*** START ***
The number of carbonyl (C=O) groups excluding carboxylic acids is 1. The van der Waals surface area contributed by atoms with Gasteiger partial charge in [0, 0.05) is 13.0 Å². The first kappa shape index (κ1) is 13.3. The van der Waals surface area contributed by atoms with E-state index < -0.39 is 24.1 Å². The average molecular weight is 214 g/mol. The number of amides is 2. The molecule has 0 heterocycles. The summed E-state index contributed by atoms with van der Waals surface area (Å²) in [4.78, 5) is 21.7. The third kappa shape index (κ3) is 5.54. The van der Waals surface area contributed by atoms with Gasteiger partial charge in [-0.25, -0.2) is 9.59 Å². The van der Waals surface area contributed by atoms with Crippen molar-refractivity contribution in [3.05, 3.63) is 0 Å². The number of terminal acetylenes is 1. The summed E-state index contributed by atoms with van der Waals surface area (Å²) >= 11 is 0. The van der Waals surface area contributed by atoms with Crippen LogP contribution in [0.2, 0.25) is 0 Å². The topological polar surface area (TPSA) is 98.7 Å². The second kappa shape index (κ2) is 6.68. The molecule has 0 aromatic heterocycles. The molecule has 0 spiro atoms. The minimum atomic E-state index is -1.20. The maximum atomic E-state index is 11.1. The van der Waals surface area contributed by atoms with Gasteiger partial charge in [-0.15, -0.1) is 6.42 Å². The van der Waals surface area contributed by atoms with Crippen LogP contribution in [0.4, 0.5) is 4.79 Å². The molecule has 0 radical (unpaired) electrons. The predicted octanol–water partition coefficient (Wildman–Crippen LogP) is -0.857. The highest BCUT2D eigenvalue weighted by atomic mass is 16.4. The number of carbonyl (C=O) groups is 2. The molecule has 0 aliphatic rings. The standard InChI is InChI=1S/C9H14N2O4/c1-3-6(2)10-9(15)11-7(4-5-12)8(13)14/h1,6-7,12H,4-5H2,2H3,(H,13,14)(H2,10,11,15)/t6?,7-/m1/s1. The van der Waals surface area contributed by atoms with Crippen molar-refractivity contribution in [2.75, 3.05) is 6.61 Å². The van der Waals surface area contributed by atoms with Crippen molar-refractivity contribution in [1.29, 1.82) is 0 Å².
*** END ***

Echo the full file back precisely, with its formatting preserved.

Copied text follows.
The number of carbonyl (C=O) groups excluding carboxylic acids is 1. The van der Waals surface area contributed by atoms with Gasteiger partial charge in [0, 0.05) is 13.0 Å². The first kappa shape index (κ1) is 13.3. The van der Waals surface area contributed by atoms with E-state index < -0.39 is 24.1 Å². The average molecular weight is 214 g/mol. The number of amides is 2. The molecule has 0 heterocycles. The summed E-state index contributed by atoms with van der Waals surface area (Å²) in [4.78, 5) is 21.7. The third kappa shape index (κ3) is 5.54. The van der Waals surface area contributed by atoms with Gasteiger partial charge in [-0.25, -0.2) is 9.59 Å². The van der Waals surface area contributed by atoms with Crippen molar-refractivity contribution in [3.05, 3.63) is 0 Å². The number of terminal acetylenes is 1. The summed E-state index contributed by atoms with van der Waals surface area (Å²) >= 11 is 0. The van der Waals surface area contributed by atoms with Crippen LogP contribution in [0.2, 0.25) is 0 Å². The topological polar surface area (TPSA) is 98.7 Å². The second kappa shape index (κ2) is 6.68. The molecule has 0 aromatic heterocycles. The molecule has 0 spiro atoms. The minimum atomic E-state index is -1.20. The maximum atomic E-state index is 11.1. The van der Waals surface area contributed by atoms with Gasteiger partial charge in [-0.15, -0.1) is 6.42 Å². The van der Waals surface area contributed by atoms with Crippen LogP contribution in [0.4, 0.5) is 4.79 Å². The molecule has 0 radical (unpaired) electrons. The predicted octanol–water partition coefficient (Wildman–Crippen LogP) is -0.857. The highest BCUT2D eigenvalue weighted by atomic mass is 16.4. The number of carbonyl (C=O) groups is 2. The molecule has 0 aliphatic rings. The standard InChI is InChI=1S/C9H14N2O4/c1-3-6(2)10-9(15)11-7(4-5-12)8(13)14/h1,6-7,12H,4-5H2,2H3,(H,13,14)(H2,10,11,15)/t6?,7-/m1/s1. The van der Waals surface area contributed by atoms with Crippen molar-refractivity contribution in [2.75, 3.05) is 6.61 Å². The van der Waals surface area contributed by atoms with Crippen molar-refractivity contribution in [1.29, 1.82) is 0 Å².